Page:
Tuesday, September 27, 2011

Declension Relay

Activity Name
   Declension Relay

   for students to review the case endings of Latin nouns and adjectives

   Students will be able to...
   -choose the correct set of endings for particular nouns and adjectives
   -utilize an ending correctly based on case and number
   -maintain a constant stem throughout a declension
   -spell the endings correctly

   1.2 (from CAMWS)

   Whiteboard and markers, or equivalent

   20 minutes (10-15 to complete the declensions, 5-10 to check the work as a class)

Description of Activity
   Split the class into two even teams (e.g., by numbering 1-2-1-2... or "girls vs. boys"). Each team is responsible for declining its assigned noun-adjective pair on the board. I normally write out something like the following template on the board for them to fill in:

Have the students line up single-file in front of their team's spot on the board. Give each team only one marker: The students are to take turns one-at-a-time to decline their words. Tell the students: "When it is your turn, you may only write one word on the board, that is, for example, one form of mater or one form of pulchra." When a person is done writing a word on the board, he or she is to hand off the marker to the next teammate in line and go to the back of the line. In this way the teams will keep cycling through their lines until the declension is complete.

After both teams have finished, go over the results as a class. As an example, Team 1 from above might end up with something like this:

Here you could discuss the incorrect forms matrarum and matrebus as well as how the team mistakenly dropped out the "-r-" from the stem of pulchra starting in the genitive plural.

The team to finish first is the winning team, but only if they made no mistakes. If there are mistakes, the winning team is the team with the fewest total mistakes. A tie goes to the team that finished first.

Some final thoughts:
  • If you have a lot of board space, you could split the class into more than two teams and give each their own declension to work on. This way more students would be active more of the time.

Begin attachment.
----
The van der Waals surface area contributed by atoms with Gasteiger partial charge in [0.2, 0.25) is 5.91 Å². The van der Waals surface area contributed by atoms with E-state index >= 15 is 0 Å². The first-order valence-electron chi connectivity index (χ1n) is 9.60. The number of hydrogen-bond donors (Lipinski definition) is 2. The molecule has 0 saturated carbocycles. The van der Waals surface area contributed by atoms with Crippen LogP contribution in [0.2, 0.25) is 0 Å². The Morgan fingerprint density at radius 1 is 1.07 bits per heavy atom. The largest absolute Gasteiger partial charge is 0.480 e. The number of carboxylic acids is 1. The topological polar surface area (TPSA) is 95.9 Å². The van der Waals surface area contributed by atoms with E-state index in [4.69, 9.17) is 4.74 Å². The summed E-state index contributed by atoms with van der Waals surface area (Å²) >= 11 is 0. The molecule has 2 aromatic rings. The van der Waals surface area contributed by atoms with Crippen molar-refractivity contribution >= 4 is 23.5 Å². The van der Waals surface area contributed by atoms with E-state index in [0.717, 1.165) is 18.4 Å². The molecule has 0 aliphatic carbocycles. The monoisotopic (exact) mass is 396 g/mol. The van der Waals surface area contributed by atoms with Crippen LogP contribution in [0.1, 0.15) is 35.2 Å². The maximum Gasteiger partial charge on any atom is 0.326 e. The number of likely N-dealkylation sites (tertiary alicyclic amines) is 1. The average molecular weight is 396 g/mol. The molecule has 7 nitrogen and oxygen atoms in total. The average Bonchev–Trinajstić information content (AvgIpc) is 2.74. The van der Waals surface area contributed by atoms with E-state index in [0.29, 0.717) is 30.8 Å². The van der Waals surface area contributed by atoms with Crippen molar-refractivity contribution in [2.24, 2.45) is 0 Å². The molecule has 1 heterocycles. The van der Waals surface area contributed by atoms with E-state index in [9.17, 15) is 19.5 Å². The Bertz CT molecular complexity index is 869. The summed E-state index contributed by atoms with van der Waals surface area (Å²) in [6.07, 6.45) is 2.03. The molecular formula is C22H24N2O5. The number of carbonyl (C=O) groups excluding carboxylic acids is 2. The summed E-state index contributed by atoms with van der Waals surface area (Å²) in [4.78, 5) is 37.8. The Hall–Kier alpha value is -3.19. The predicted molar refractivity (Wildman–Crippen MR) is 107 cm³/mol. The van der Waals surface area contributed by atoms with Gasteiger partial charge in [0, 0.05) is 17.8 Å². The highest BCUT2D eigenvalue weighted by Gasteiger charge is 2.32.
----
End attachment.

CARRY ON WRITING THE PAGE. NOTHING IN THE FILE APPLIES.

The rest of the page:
• The game can be made more challenging by 1) having the students translate each noun-adjective pair alongside their declensions (e.g., mater pulchra, "the beautiful mother," matris pulchrae, "of the beautiful mother," "matri pulchrae," "to/for the beautiful mother," and so on) or 2) having students provide the labels for nom., gen., dat., acc., abl., sg., and pl.
  • For motivation, I sometimes award extra credit on a quiz to the winning team.
   The work of both teams is checked and discussed after the declensions have been completed.

    Sunday, September 18, 2011

    Declension Endings via Songs

    The only way I have ever been successful in teaching the endings of the five declensions is with songs. I have seen a whole class fail a quiz on the third declension, for example, only to pass it with flying colors, having learned the tune, no more than two weeks later.

    A sample:

    Yes, this means you have to sing in front of the class. Yes, you will need to become a choir director. Yes, your students will think it is silly. But they will memorize their endings, and that is all that matters. Just own it, and your students will buy into it. Go slowly, only teaching a new song when your students have mastered the previous one and only teaching the declensions your students need to know (for most this will be the first, second, and third).

    Here is a link to the playlist on my YouTube channel with the songs for all five declensions: